A committee at Pearl Bank Apartments wants the Government to amend its requirement that all owners must agree before a building can be declared a conservation site.
About 90 per cent of the 288-unit building's owners back the conservation move but that still falls short of the 100 per cent demanded by the Urban Redevelopment Authority (URA).
The distinctive horseshoe-shaped block was completed in 1976. At that time, it was the tallest residential building in Singapore.
The liaison committee has appealed to the National Development Ministry through local MP Lily Neo, asking it to amend the rule so that only 80 per cent backing is needed - the same as a collective sale.
Committee chairman Lee Seng Teik told a briefing yesterday: "After all, we are preserving the building for posterity, not tearing it down as in an en bloc sale."
Dr Lee said that "no matter how hard we try, in any project, it is not possible to get 100 per cent approval". He noted that some of the owners are very old and not in a capacity to give consent. One owner in this situation also did not make a lasting power of attorney.
The owners want to volunteer the building for conservation while applying to the URA for additional allowable gross floor area.
They will then sell this extra space to a developer, with proceeds to be partly used for restoring the original building.
The URA has said it is prepared to consider an increase of up to 15 per cent in floor area. This could be in the form of a new block built on the area now occupied by a carpark.
The committee also said yesterday that it has been granted a six-month extension to get approval from the owners and submit its conservation and redevelopment plans. This gives it until April 30 next year, instead of the end of next week. If the application for conservation is granted, the committee will apply to the Singapore Land Authority to top up its lease to a fresh 99 years, from its balance of 54 years.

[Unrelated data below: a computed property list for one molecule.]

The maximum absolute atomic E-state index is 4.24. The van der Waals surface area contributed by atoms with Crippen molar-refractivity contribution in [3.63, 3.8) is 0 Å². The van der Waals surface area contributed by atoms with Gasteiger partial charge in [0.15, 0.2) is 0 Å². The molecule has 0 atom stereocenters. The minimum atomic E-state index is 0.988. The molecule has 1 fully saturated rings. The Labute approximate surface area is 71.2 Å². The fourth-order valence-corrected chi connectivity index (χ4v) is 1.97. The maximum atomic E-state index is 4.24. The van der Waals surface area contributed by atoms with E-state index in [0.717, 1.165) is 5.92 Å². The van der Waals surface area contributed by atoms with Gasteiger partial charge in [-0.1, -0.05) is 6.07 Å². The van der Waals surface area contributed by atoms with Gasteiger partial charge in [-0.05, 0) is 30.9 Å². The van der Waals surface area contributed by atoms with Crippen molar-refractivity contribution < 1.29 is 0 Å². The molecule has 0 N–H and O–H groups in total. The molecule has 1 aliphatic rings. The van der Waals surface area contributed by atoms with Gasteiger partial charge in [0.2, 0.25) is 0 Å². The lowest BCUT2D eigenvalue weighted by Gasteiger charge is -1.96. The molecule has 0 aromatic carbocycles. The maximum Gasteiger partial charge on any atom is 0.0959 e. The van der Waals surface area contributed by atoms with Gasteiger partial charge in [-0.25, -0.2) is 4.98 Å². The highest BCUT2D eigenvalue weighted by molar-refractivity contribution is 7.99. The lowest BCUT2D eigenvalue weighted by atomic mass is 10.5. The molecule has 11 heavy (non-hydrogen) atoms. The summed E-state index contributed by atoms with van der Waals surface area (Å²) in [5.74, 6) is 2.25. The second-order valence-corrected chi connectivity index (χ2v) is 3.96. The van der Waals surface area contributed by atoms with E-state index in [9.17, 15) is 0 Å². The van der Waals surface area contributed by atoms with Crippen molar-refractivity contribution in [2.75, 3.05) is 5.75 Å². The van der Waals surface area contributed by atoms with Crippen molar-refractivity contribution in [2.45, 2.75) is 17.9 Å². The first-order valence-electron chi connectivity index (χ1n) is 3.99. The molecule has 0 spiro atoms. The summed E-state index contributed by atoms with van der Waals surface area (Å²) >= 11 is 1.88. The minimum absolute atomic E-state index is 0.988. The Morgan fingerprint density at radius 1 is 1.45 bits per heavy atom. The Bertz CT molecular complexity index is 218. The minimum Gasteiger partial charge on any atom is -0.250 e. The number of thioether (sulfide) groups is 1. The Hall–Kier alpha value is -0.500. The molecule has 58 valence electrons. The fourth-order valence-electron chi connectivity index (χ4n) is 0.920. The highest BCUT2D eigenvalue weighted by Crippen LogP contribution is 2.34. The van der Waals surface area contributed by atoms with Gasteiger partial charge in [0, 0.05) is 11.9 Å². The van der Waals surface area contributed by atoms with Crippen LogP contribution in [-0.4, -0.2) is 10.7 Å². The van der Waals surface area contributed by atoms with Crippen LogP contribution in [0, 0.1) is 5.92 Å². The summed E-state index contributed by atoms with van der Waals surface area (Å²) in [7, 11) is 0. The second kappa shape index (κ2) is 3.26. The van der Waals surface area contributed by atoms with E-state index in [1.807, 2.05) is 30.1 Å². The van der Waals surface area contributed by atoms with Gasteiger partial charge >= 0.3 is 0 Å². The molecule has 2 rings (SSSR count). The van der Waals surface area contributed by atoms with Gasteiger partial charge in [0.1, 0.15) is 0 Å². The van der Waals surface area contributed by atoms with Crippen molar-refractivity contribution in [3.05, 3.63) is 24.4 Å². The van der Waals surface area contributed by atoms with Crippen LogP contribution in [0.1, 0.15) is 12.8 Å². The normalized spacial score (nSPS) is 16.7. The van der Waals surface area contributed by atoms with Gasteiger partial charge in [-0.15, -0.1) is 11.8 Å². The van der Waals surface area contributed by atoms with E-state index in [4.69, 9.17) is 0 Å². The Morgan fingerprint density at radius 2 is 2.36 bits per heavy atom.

Owners will be given updates by the liaison committee at the building's annual general meeting on Sunday.
Mr Tan Cheng Siong, principal partner of Archurban Architects Planners, who designed the original building and has plans for its redevelopment, said that even with the additional costs of restoration and the lease top-up, a developer would stand to gain.
After conservation and redevelopment, units could be worth at least $1,800 per sq ft (psf), far more than the $800 to $900 psf they are selling for now.
"The building is important from a historical standpoint. It comes from a time when Singapore was struggling to show it could be independent," Mr Tan said.
Madam L.S. Ling, a unit owner, said yesterday she hoped the bid would be successful.
"Pearl Bank's design is unique and unlike anything else in the world. It's worth showing off as part of Singapore's beauty," she said.